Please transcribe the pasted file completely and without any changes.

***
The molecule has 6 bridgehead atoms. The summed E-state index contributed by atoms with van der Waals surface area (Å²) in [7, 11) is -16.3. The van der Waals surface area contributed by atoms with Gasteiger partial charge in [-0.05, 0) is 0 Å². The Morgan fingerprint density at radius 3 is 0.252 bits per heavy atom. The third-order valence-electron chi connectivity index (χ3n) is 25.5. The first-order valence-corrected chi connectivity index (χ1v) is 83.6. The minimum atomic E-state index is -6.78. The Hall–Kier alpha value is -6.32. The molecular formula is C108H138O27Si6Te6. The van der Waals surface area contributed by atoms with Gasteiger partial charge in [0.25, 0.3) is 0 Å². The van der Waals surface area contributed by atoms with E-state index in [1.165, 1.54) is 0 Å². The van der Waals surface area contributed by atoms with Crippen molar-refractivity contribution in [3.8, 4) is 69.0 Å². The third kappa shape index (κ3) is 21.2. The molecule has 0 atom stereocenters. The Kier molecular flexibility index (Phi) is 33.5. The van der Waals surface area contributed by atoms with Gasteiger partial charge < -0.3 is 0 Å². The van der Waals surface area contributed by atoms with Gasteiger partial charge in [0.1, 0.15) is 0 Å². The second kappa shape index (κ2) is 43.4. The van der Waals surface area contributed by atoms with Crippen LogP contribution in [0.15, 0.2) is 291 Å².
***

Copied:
The molecule has 6 bridgehead atoms. The summed E-state index contributed by atoms with van der Waals surface area (Å²) in [7, 11) is -16.3. The van der Waals surface area contributed by atoms with Gasteiger partial charge in [-0.05, 0) is 0 Å². The Morgan fingerprint density at radius 3 is 0.252 bits per heavy atom. The third-order valence-electron chi connectivity index (χ3n) is 25.5. The first-order valence-corrected chi connectivity index (χ1v) is 83.6. The minimum atomic E-state index is -6.78. The Hall–Kier alpha value is -6.32. The molecular formula is C108H138O27Si6Te6. The van der Waals surface area contributed by atoms with Gasteiger partial charge in [0.25, 0.3) is 0 Å². The van der Waals surface area contributed by atoms with E-state index in [1.165, 1.54) is 0 Å². The van der Waals surface area contributed by atoms with Crippen molar-refractivity contribution in [3.8, 4) is 69.0 Å². The third kappa shape index (κ3) is 21.2. The molecule has 0 atom stereocenters. The Kier molecular flexibility index (Phi) is 33.5. The van der Waals surface area contributed by atoms with Gasteiger partial charge < -0.3 is 0 Å². The van der Waals surface area contributed by atoms with Gasteiger partial charge in [0.1, 0.15) is 0 Å². The second kappa shape index (κ2) is 43.4. The van der Waals surface area contributed by atoms with Crippen LogP contribution in [0.15, 0.2) is 291 Å².